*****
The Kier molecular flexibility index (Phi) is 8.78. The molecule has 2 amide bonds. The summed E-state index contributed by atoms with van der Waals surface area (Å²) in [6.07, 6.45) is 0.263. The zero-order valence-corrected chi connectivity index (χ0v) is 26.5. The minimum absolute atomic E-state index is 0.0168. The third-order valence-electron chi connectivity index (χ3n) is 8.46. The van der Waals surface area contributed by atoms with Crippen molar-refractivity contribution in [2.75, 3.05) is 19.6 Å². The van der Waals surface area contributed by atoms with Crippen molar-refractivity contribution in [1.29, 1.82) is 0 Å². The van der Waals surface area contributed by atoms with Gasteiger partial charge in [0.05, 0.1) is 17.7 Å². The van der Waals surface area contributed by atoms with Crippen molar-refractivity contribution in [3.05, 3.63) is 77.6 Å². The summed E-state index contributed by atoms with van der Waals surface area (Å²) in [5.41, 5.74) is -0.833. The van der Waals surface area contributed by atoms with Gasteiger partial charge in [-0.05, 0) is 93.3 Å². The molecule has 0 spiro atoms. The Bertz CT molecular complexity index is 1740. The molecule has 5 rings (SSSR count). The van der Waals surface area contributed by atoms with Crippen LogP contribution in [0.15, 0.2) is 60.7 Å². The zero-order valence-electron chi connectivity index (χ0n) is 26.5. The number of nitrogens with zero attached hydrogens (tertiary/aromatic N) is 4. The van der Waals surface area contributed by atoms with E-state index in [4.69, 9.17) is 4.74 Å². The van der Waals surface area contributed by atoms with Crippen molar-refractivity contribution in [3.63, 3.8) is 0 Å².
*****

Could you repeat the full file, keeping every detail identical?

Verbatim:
The Kier molecular flexibility index (Phi) is 8.78. The molecule has 2 amide bonds. The summed E-state index contributed by atoms with van der Waals surface area (Å²) in [6.07, 6.45) is 0.263. The zero-order valence-corrected chi connectivity index (χ0v) is 26.5. The minimum absolute atomic E-state index is 0.0168. The third-order valence-electron chi connectivity index (χ3n) is 8.46. The van der Waals surface area contributed by atoms with Crippen molar-refractivity contribution in [2.75, 3.05) is 19.6 Å². The van der Waals surface area contributed by atoms with Crippen molar-refractivity contribution in [1.29, 1.82) is 0 Å². The van der Waals surface area contributed by atoms with Gasteiger partial charge in [0.05, 0.1) is 17.7 Å². The van der Waals surface area contributed by atoms with Crippen molar-refractivity contribution in [3.05, 3.63) is 77.6 Å². The summed E-state index contributed by atoms with van der Waals surface area (Å²) in [5.41, 5.74) is -0.833. The van der Waals surface area contributed by atoms with Gasteiger partial charge in [-0.05, 0) is 93.3 Å². The molecule has 0 spiro atoms. The Bertz CT molecular complexity index is 1740. The molecule has 5 rings (SSSR count). The van der Waals surface area contributed by atoms with Crippen LogP contribution in [0.15, 0.2) is 60.7 Å². The zero-order valence-electron chi connectivity index (χ0n) is 26.5. The number of nitrogens with zero attached hydrogens (tertiary/aromatic N) is 4. The van der Waals surface area contributed by atoms with E-state index in [4.69, 9.17) is 4.74 Å². The van der Waals surface area contributed by atoms with Crippen molar-refractivity contribution in [3.63, 3.8) is 0 Å².